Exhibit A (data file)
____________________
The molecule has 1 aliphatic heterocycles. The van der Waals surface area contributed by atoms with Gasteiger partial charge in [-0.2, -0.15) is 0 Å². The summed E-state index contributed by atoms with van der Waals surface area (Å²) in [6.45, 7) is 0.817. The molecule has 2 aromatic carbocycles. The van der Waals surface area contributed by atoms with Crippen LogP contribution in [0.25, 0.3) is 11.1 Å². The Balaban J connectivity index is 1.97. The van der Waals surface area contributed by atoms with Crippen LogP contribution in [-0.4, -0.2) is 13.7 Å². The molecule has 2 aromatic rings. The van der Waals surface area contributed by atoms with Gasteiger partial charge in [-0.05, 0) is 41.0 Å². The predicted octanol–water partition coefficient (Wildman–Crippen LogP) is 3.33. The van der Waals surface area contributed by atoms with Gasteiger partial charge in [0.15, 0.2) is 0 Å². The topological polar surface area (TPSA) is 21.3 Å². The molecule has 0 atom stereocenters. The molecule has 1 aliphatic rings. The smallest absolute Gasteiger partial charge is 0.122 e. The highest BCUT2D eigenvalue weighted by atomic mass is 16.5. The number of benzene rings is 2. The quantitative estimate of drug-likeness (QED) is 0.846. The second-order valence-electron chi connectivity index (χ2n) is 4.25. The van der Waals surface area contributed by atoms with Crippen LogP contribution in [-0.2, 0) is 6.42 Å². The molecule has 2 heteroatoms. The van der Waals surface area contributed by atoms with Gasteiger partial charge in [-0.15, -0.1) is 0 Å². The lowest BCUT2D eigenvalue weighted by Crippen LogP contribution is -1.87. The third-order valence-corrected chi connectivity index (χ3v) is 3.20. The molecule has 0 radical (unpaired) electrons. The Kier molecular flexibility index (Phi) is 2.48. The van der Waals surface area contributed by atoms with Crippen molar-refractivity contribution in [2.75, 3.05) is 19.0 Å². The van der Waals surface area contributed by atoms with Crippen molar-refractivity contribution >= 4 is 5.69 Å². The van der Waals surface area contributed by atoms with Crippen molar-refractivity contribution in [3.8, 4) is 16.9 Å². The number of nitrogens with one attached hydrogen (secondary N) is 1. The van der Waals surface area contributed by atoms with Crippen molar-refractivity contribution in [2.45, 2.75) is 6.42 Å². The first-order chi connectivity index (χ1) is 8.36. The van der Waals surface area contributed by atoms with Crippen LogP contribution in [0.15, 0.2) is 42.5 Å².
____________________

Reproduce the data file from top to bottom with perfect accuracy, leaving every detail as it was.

The molecule has 1 aliphatic heterocycles. The van der Waals surface area contributed by atoms with Gasteiger partial charge in [-0.2, -0.15) is 0 Å². The summed E-state index contributed by atoms with van der Waals surface area (Å²) in [6.45, 7) is 0.817. The molecule has 2 aromatic carbocycles. The van der Waals surface area contributed by atoms with Crippen LogP contribution in [0.25, 0.3) is 11.1 Å². The Balaban J connectivity index is 1.97. The van der Waals surface area contributed by atoms with Crippen LogP contribution in [-0.4, -0.2) is 13.7 Å². The molecule has 2 aromatic rings. The van der Waals surface area contributed by atoms with Gasteiger partial charge in [-0.05, 0) is 41.0 Å². The predicted octanol–water partition coefficient (Wildman–Crippen LogP) is 3.33. The van der Waals surface area contributed by atoms with Gasteiger partial charge in [0.15, 0.2) is 0 Å². The topological polar surface area (TPSA) is 21.3 Å². The molecule has 0 atom stereocenters. The molecule has 1 aliphatic rings. The smallest absolute Gasteiger partial charge is 0.122 e. The highest BCUT2D eigenvalue weighted by atomic mass is 16.5. The number of benzene rings is 2. The quantitative estimate of drug-likeness (QED) is 0.846. The second-order valence-electron chi connectivity index (χ2n) is 4.25. The van der Waals surface area contributed by atoms with Crippen LogP contribution in [-0.2, 0) is 6.42 Å². The molecule has 2 heteroatoms. The van der Waals surface area contributed by atoms with Gasteiger partial charge in [-0.15, -0.1) is 0 Å². The lowest BCUT2D eigenvalue weighted by Crippen LogP contribution is -1.87. The third-order valence-corrected chi connectivity index (χ3v) is 3.20. The molecule has 0 radical (unpaired) electrons. The Kier molecular flexibility index (Phi) is 2.48. The van der Waals surface area contributed by atoms with Crippen molar-refractivity contribution in [2.75, 3.05) is 19.0 Å². The van der Waals surface area contributed by atoms with Crippen molar-refractivity contribution >= 4 is 5.69 Å². The van der Waals surface area contributed by atoms with Crippen molar-refractivity contribution in [3.8, 4) is 16.9 Å². The number of nitrogens with one attached hydrogen (secondary N) is 1. The van der Waals surface area contributed by atoms with Crippen molar-refractivity contribution in [2.45, 2.75) is 6.42 Å². The first-order chi connectivity index (χ1) is 8.36. The van der Waals surface area contributed by atoms with Crippen LogP contribution in [0.15, 0.2) is 42.5 Å².